|Fly visiting a Tayloria mirabilis' capsule and holding to its |
enlarged hypophysis. Photo by Adam Wilson
The interaction between insects and flowers is just plain fascinating. For example, Aline Martins, a colleague of mine here in Munich, works on oil-collecting bees (check one of her recent papers here). These bees are attracted to particular malpighioid and Plantaginaceae flowers and the bees have specialized hairy legs brush to pick the oils, but of course also help with pollination. Another classic and perhaps less glamorous example is in the aroid family: The giant inflorescence of the titan Arum Amorphophallus titanum releases a foul smell, like rotting flesh, to attract small flies that pollinate the flowers. Some mosses have also "learned" this trick, in particular some members of the Splachanaceae, or dung moss, family, which develop ‘flower-like’ capsules.
Splachnaceae compose a small family, with only 73 species. Several genera within the family grow on carrion or faeces (coprochory) and have evolved the ability to attract flies to disperse their spores between habitats (entomochory). The association is complex and fascinating (see a good review on the topic here). A number of anatomical and chemical characters of entomophilous Splachnaceae have potential significance for the syndrome. The sporophytes have bright-coloured capsules with inflated hypophyses (swollen or otherwise expanded sterile necks at base of the capsules, between the seta and urn); these emit low-weight volatile ‘aromatic’ chemicals that attract flies, the flies are deceived by the foul smell, land on the moss and pick up a mass of sticky spores before heading on to the next substrate, where they distribute the spores ready for establishment on their preferred habitat.… As you can guess by now, depending on the species, these dung mosses grow on herbivore, carnivore or omnivore droppings and even carcasses. The association between species and substrate seems to be non-random. In contrast, the diversity of flies visiting members of Splachnaceae is rather large and probably non-specific (Marino et al. 2009). Entomochory (in this case insect-mediated spore dispersal) evolved a few times independently within Splachnaceae (Goffinet et al. 2004), leading to one of those eternal phylogenetic questions: is it a recent ‘invention’ within the family?
Photo by Blanka Shaw
The story of the Carrion-moss Aplodon wormskioldii is included in Porley’s book on endangered English bryophytes (2013). Aplodon wormskioldii is the sole member of the genus, with a circum-arctic distribution (here an outdated map). UCONN Professor BernardGoffinet works on the family while my former labmate, PhD student Lily Lewis, works on another dung moss, Tetraplodon. I approached them for a quick update on dung mosses and in particular on Aplodon.
Aplodon wormskioldii is characterized by having leaves with a single costa and with a border of enlarged cells. The species is the only one in the family with a hyaline seta, it has brownish capsules and produces sporophytes frequently. Aplodon is quite isolated phylogenetically from all other Splachnaceae genera. The species is currently only found sporadically, on fresh dung, but somewhat puzzling fossil records from Greenland from a warm post-glacial interval 4000-6000 years ago (see here) show that Aplodon was then rather more abundant. Has this species only recently become an exclusive ‘dung lover’? Does the entomophilous ‘syndrome’ represent recent parallel adaptations in Splachanaceae? The answers remain enigmatic.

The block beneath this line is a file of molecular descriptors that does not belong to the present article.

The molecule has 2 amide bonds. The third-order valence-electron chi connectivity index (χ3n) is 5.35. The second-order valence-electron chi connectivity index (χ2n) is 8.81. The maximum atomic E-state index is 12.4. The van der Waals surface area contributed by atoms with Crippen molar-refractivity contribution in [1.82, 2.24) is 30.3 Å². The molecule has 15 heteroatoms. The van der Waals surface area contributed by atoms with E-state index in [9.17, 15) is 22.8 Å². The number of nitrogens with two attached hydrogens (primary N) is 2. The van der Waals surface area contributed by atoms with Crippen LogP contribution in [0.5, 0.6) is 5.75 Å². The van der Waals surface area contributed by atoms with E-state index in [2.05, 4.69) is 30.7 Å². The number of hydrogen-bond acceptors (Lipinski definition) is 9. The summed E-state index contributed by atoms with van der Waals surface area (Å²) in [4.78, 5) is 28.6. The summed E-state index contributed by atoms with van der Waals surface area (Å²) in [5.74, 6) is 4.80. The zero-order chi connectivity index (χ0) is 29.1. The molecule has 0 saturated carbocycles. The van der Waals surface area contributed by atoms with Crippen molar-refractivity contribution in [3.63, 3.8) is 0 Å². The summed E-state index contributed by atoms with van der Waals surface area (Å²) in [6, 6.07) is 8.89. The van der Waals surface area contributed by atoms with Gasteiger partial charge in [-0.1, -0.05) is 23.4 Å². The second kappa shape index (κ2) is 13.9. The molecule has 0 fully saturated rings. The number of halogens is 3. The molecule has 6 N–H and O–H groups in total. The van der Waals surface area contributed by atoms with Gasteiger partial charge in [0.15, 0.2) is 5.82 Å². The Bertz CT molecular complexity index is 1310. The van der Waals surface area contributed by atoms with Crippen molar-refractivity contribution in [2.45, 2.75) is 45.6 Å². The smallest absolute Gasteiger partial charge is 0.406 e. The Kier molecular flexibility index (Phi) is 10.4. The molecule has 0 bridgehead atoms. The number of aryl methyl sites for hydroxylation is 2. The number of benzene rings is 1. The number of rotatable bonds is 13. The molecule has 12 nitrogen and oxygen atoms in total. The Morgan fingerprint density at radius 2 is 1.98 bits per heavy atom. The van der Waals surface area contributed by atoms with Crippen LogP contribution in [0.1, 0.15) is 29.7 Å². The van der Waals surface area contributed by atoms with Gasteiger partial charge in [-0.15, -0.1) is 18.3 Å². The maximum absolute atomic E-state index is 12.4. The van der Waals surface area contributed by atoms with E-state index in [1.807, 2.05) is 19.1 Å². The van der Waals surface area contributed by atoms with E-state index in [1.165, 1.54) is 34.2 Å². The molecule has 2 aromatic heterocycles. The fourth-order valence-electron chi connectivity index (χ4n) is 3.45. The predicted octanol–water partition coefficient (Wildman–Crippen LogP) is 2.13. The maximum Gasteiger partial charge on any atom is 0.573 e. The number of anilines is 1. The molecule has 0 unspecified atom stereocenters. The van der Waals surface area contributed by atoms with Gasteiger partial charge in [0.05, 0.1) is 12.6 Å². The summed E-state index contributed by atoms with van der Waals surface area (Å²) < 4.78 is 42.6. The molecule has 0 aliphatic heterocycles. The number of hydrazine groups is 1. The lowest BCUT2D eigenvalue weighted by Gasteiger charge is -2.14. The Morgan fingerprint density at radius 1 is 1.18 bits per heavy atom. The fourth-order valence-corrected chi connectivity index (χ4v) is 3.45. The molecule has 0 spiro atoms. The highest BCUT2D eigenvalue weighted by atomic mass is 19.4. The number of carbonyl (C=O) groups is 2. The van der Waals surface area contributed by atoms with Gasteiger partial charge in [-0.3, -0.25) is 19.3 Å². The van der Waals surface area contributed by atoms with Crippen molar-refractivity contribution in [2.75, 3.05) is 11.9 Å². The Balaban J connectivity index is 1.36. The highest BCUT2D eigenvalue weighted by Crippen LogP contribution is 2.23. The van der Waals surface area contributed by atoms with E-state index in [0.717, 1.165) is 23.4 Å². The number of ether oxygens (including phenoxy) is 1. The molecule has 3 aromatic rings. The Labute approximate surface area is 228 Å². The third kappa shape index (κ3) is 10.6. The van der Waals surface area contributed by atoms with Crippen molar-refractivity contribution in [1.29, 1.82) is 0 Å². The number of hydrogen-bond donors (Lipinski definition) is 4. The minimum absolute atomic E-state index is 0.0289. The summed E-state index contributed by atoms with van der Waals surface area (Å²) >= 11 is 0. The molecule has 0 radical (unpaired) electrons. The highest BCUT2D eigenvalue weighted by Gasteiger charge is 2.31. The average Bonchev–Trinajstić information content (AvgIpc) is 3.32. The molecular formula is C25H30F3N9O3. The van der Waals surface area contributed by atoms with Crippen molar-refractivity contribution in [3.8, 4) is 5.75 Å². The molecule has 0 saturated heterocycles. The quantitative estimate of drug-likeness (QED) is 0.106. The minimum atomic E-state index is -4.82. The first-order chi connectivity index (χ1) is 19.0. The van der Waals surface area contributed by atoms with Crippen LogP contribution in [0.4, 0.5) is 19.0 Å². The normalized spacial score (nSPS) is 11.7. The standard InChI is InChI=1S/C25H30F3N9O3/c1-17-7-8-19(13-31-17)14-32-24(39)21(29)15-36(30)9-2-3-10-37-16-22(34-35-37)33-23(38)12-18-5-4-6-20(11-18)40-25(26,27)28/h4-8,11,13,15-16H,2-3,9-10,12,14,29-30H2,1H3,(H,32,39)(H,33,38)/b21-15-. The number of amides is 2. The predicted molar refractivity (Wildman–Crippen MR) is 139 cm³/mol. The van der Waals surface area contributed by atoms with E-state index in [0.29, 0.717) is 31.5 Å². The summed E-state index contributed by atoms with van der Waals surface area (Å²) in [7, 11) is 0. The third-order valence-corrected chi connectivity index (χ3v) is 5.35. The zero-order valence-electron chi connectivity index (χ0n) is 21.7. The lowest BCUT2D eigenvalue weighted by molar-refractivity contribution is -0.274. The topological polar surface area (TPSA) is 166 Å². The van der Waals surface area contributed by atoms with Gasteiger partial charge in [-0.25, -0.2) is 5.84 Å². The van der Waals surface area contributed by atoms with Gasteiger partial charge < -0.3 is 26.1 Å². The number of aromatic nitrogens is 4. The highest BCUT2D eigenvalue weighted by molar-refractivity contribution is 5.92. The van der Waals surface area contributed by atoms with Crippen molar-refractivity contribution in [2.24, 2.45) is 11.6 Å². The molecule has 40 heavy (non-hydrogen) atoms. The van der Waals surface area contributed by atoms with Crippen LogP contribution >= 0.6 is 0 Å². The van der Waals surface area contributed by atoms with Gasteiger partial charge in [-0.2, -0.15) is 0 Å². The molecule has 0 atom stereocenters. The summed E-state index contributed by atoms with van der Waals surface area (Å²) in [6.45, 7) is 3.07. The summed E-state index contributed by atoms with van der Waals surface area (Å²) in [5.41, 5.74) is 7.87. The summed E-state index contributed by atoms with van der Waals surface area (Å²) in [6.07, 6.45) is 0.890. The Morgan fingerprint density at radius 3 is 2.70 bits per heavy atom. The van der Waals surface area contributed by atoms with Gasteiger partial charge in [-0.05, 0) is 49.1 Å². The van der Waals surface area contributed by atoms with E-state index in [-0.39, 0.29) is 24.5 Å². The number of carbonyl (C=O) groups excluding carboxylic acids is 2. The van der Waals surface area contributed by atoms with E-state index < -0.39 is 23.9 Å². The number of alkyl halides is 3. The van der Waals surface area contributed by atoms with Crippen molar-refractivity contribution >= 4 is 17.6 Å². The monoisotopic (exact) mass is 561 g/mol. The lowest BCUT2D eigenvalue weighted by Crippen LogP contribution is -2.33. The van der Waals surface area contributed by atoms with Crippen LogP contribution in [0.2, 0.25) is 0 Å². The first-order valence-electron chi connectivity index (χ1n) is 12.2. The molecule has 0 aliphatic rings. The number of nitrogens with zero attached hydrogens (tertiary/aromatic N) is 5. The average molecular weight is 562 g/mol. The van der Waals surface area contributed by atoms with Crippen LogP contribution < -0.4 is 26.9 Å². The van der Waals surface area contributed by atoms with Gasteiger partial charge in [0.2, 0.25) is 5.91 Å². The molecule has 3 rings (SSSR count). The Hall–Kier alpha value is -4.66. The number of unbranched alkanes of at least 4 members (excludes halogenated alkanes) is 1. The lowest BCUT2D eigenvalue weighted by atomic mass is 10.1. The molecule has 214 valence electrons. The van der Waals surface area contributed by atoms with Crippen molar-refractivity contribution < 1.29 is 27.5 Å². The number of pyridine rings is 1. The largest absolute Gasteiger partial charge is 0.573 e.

Phylogeny of the Splachnaceae (redrawn from Goffinet et al., 2004).
Solid black circles refer to copro/entomochorous species and
open grey to coprochorous species with indehiscent capsules.
Aplodon is marked with a red arrow.
In the UK the species is considered to be at an extremely high risk of extinction as it has only been found in a few places in the Scottish Highlands and five sites in England (Porley 2013). It is listed as critically endangered in the British Red list. The species is also listed under the UK Biodiversity Action Plan (BAP, see Hodgetts et al.2013) in Scotland. Hodgetts et al.(2013) give some success stories for finding new localities for endangered bryophytes; one is the liverwort Adelanthus lindenbergianus. It was only known at a single site on the isle of Islay. However effective BAP surveys yielded a second Inner Hebridean site for A. lindenbergianus, on the isle of Jura. Such successful survey is lacking for Aplodon; Hodgetts et al. stress that very little is known about dung mosses such as Aplodon, Tayloria tenuis or Splachnum vasculosum, but the ephemeral nature of their habitat makes resurveying projects particularly difficult. For the time being, genetic material of the Carrion-moss is also kept ex-situ at the bryophyte threatened facility at RBGK.
Porley suggests that the rare occurrence of the Carrion moss in England and Scotland may be because Aplodon is an ‘early casualty of climate change’: the species seems to love cold habitats and perhaps it is less happy with increasingly warmer temperatures. A potentially exciting phylogeographic study could sort out the genetic structure of Aplodon and whether the moss is a recent colonizer of the British Isles and continental Europe. Knowing whether the non-Arctic populations are genetically depauparate or filled with local adaptations would assist the conservation of this charismatic yet deceitful moss.
Thanks to B. Goffinet and L. Forrest for comments.